The mathematician Leopold Kronecker is known for the quote, 'The integers were made by God, all else is human creation'. He saw integers as the key to interfacing mathematics and reality. I too am interested in that interface, but my point of view is different from Kronecker's.
When I first learnt of the imaginary unit constructed for âˆšâˆ’1, I thought of it as a sleight of hand. 'Why not construct a new type of number that enables division by zero?' I thought, and also objected to the imaginary unit on the intuitive grounds that a negative number multiplied by itself always yields a positive number, meaning âˆšâˆ’1 is pure fantasy.
Doing searches on the web, I've found various interesting answers to my objections, such as:
- What matters is mathematics is that all the field axioms and derived operations (addition, multiplication and so on) should hold. With complex numbers they do, whereas division by zero breaks everything down.
- Division by zero has actually been accommodated by such constructions as the Riemann sphere, where 0 on one pole is matched by âˆž (unsigned infinity) on the other pole. This keeps quite a few field axioms and operations intact, but not all.
- Mathematicians once considered negative numbers to be just as absurd as those we now call 'imaginary' (following Blaise Pascal's term of ridicule).
Negative quantities are as much a part of reality as fractions are; however, fractions are tangible while negative numbers are abstract. Negative numbers crop up when talking about debit balances and coordinate reversals, therefore requiring abstract thought before translation into reality, while the correspondence between fractions and reality is automatic.
In my search for arithmetic closely corresponding to tangible reality, I've found my own phrase to match Kronecker's: only the positive reals are real; all other numbers are really unreal. That's not accurate, though, because all numbers are just mental entities, and the difference I've had in mind is between automatic and translated correspondence to reality (see above).
The positive real or tangible number semifield is better represented as a circle rather than a line. That circle looks like the real projective line, but with a crucial difference: the bottom of the circle is marked with 1 rather than 0. There is no 0 in the positive real semifield; fractions get smaller down to infinity, which is unsigned, thereby meeting the limit of the large numbers like a snake eating its tail. (Cosmic Uroboros, anyone? )
It is a semifield because not all operations are defined for it. Addition, multiplication and division are defined, but subtraction isn't, because yâˆ’x for any xâ‰¥y is out of range (that is, it yields zero or a negative number). The positive real semifield is closely related to logarithmic scales in that logarithms of xâ‰¤0 (read: of nonpositive numbers) are out of range of the real numbers (log 0 is âˆ’âˆž, and logs of negative numbers give the imaginary number iÏ€).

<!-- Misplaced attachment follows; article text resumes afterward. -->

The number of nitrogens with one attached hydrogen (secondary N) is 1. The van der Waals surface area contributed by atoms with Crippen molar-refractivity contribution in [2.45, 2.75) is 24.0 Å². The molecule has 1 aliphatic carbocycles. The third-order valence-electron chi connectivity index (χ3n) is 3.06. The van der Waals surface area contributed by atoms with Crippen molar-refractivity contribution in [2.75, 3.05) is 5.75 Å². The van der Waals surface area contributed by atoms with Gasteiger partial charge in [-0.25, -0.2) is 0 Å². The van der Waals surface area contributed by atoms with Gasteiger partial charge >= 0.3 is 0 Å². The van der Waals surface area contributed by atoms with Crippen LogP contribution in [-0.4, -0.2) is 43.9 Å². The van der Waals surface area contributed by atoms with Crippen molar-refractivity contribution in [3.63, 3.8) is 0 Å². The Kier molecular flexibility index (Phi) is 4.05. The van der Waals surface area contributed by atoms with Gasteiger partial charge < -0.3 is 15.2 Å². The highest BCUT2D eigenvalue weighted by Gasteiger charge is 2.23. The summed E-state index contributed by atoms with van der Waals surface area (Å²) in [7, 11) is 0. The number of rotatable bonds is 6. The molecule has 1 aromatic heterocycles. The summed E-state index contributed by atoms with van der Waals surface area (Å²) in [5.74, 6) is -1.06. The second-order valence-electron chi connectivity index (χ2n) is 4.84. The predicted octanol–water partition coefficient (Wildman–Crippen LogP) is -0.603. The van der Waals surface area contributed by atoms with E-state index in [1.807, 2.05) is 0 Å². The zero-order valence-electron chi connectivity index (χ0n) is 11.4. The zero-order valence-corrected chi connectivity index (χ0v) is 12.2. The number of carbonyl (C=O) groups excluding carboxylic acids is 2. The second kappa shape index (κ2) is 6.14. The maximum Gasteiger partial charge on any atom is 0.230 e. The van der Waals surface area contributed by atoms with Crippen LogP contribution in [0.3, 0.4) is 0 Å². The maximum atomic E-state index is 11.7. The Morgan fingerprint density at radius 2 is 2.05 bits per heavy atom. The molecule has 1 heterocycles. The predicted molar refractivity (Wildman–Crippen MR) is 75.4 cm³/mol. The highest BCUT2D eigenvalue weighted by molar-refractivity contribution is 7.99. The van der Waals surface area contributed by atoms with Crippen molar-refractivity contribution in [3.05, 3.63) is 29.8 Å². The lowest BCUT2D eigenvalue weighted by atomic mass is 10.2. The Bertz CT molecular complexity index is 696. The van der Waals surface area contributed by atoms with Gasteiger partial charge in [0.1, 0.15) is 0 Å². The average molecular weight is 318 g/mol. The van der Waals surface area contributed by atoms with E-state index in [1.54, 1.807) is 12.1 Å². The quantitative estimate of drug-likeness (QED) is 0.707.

Positive reals correspond to the existence of the numbered object. When all the particular objects have been taken away from you, they no longer exist for you - zero apples is equally tangible as zero aircraft carriers. A debt of objects, too, is just an idea, while the debtor lacks the objects, meaning they no longer exist for him or her. When you divide an object, you still have something, no matter how many times you divide it, although repeated division can yield so small a quotient that it is almost as if you now have nothing at all (zero approximated by approaching infinity).
Irrational numbers, the bane of the Pythagoreans (who reputedly executed by drowning the one who proved their existence), are no problem in corresponding automatically to tangible entities. We may not be able to numerate âˆš2, but it's there as the length of the diagonal of a unit square. Root extraction by whatever method can be repeated, converging at the limit of 1, the bottom and fundament of the positive real circle. Transcendentals such as Ï€, no matter how difficult they may be to define, correspond to tangible entities (for example, the ratio of circumference to diameter in the case of Ï€).
The fields of integers, real numbers and complex numbers enable one to get to grips with the non-intuitive arithmetic equivalents of black holes and quantum fluctuations; for those who consider Newtonian physics or small-scale flat earth geometry as adequate approximations for their humble needs, the semifield of positive reals is enough. Although one can employ the entire field of real numbers for anything that can be done with the semifield of positive reals, the latter has the virtue of enforcing a sanity check on arithmetic operations.
Or so I think, anyway.